Why they Ride for Rutgers Cancer Institute of New Jersey

Cancer survivors, doctors, caregivers and others share why they support ‘Century for the Cure’ bike ride
July 25, 2017

Scott GlickmanNew Brunswick, N.J. – The annual Century for the Cure bike ride that supports Rutgers Cancer Institute of New Jersey is gearing up for another successful event with an aim of raising $350,000 this year to add to the $2 million already raised since its inception 13 years ago. Registration for this year’s October 1 event, which features route options of 100, 62, 40 and 25 miles, is open at Many know the story of Warren Township resident Scott Glickman (pictured right), the founder of the ride who battled stage 4 non-Hodgkin lymphoma nearly two decades ago and decided to ‘give back’ to Rutgers Cancer Institute by starting the ride. Through the years, so many others became involved. Learn more about why they ride, in their own words:

Robert Rose
Husband of Hodgkin lymphoma survivor

Robert and Courtney RoseMy wife Courtney was diagnosed with Hodgkin lymphoma in 2002, and was treated and cared for by an incredible team of doctors, nurses and social workers led by Dr. Roger Strair. She has been in remission ever since.  In 2010, I had the great honor of riding alongside Dr. Strair and meeting many of the wonderful people on his team. It was a life changing experience, to say the very least, and I will be forever indebted to all of them. I dedicate every single mile that I ride to Courtney and to my mother-in-law, Susan, and my mother, Helen, who also had their own battles with cancer. 

I also dedicate the ride to the incredible doctors, nurses, and staff at both Rutgers Cancer Institute and RWJ, who became like family to us. Their exceptional level of care, compassion, and support made each and every day a little bit easier to deal with in the face of this horrible disease. If cancer has affected your life in any way, shape, or form please consider donating to this worthy cause and sharing my story with your loved ones.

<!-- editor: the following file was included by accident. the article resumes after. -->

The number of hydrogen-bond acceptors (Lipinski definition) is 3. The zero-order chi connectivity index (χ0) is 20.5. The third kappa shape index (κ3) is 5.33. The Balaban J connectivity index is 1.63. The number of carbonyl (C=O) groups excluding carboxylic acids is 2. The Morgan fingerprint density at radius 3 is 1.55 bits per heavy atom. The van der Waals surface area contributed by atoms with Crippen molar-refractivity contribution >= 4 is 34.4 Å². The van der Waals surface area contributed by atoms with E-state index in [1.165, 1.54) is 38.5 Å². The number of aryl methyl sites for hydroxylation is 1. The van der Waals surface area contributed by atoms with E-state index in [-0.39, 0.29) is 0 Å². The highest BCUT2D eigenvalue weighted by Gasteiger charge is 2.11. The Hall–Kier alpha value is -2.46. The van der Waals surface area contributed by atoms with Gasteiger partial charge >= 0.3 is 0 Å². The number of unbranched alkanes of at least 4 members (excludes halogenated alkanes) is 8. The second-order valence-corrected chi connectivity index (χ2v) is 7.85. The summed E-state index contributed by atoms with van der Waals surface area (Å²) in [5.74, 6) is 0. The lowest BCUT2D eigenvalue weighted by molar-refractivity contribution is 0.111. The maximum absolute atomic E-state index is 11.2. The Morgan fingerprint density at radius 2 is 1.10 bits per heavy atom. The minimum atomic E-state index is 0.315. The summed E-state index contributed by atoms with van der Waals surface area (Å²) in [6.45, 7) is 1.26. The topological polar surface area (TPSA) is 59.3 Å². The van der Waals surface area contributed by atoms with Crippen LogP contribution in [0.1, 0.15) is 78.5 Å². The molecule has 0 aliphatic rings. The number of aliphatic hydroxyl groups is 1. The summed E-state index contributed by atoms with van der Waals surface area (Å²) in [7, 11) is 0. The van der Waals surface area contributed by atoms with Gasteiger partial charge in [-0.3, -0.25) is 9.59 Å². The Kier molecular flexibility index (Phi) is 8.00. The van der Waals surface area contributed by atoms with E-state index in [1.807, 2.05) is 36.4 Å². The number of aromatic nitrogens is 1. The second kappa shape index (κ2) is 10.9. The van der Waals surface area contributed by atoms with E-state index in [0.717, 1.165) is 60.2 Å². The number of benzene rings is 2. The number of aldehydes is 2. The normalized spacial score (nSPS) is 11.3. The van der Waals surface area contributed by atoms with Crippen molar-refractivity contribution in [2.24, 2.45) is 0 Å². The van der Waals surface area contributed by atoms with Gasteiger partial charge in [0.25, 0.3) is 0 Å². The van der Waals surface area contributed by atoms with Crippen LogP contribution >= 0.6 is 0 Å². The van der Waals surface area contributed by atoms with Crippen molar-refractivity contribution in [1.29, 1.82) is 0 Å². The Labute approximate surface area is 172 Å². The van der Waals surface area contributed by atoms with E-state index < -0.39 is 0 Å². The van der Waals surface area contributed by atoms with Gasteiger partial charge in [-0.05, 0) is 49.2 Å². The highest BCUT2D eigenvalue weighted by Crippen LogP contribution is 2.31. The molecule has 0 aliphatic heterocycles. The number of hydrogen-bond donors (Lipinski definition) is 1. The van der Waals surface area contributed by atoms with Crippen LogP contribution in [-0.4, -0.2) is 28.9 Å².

Helene Greenberg, RN
Pediatric hematology/oncology treatment nurse, Rutgers Cancer Institute;
Century for the Cure Rutgers Cancer Institute team captain (2016, 2017)

Helene Greenberg, RNI heard about Century for the Cure from a patient’s father. He was training hard to participate in the ride, knowing the funds would go directly back to Rutgers Cancer Institute to potentially helping his child. This was very inspirational, and since I have been riding for years I decided to join the cause the following year. It is a powerful experience to ride with those who have been affected by this disease and to witness the comradery between our staff and some of their former patients.

Century for the Cure marries my two passions: nursing and biking. The ride has been a great way for us to say thank you and celebrate the hard work that goes into the event and the funds raised for cancer research.

Kamran Rafieyan
Long-time rider

I was historically a casual cyclist, putting in 20 to 30 miles on weekends during the warmer seasons.  A friend pulled me into one of the bigger charity rides and the whole thing just felt somewhat large, impersonal, and inefficient.  It was also for a cause that wasn’t really close to home for me.  My father and other family members were battling cancer at the time, and so I did some research to find a ride with that focus.  I stumbled across Century for the Cure, which is based right in my hometown of Warren, and I was immediately drawn in by the story. Here was a ride where the founder and organizer is a cancer survivor, and dollars raised by each rider go directly to charity thanks to ride sponsors and the incredible effort of a large number of volunteers.

I started out with the 40-mile ride and within two years worked my way up to the 100-mile ride, which is the greatest physical accomplishment of my life.  I’m still slow and steady and take a good seven to eight hours to complete the whole race.  It’s not about going fast though, it’s about raising money for cancer research, and everybody involved is extremely supportive.  When it gets really tough during the ride, what motivates me is to think of my father, who passed away a few years ago and who was in pain every day for a long time.  Century for the Cure is my way of trying to make a difference in the battle against cancer.

Mike Jones, MD candidate